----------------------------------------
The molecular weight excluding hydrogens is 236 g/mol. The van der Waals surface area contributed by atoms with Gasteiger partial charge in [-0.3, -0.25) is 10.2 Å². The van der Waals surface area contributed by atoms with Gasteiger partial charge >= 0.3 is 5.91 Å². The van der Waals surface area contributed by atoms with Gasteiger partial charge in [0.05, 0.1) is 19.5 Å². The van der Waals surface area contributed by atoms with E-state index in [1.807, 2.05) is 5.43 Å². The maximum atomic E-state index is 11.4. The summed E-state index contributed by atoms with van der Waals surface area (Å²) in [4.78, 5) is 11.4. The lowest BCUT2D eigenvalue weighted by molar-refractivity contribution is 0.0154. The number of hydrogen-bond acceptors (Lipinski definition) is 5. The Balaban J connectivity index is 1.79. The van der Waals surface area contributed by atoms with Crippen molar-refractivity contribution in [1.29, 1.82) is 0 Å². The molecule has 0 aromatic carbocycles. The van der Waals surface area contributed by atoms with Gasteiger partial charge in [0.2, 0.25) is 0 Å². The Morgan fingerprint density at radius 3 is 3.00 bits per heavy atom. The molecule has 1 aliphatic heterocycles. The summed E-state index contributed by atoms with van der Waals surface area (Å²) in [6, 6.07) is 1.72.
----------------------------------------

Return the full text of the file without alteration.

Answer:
The molecular weight excluding hydrogens is 236 g/mol. The van der Waals surface area contributed by atoms with Gasteiger partial charge in [-0.3, -0.25) is 10.2 Å². The van der Waals surface area contributed by atoms with Gasteiger partial charge >= 0.3 is 5.91 Å². The van der Waals surface area contributed by atoms with Gasteiger partial charge in [0.05, 0.1) is 19.5 Å². The van der Waals surface area contributed by atoms with E-state index in [1.807, 2.05) is 5.43 Å². The maximum atomic E-state index is 11.4. The summed E-state index contributed by atoms with van der Waals surface area (Å²) in [4.78, 5) is 11.4. The lowest BCUT2D eigenvalue weighted by molar-refractivity contribution is 0.0154. The number of hydrogen-bond acceptors (Lipinski definition) is 5. The Balaban J connectivity index is 1.79. The van der Waals surface area contributed by atoms with Crippen molar-refractivity contribution in [1.29, 1.82) is 0 Å². The molecule has 0 aromatic carbocycles. The van der Waals surface area contributed by atoms with Gasteiger partial charge in [0.2, 0.25) is 0 Å². The Morgan fingerprint density at radius 3 is 3.00 bits per heavy atom. The molecule has 1 aliphatic heterocycles. The summed E-state index contributed by atoms with van der Waals surface area (Å²) in [6, 6.07) is 1.72.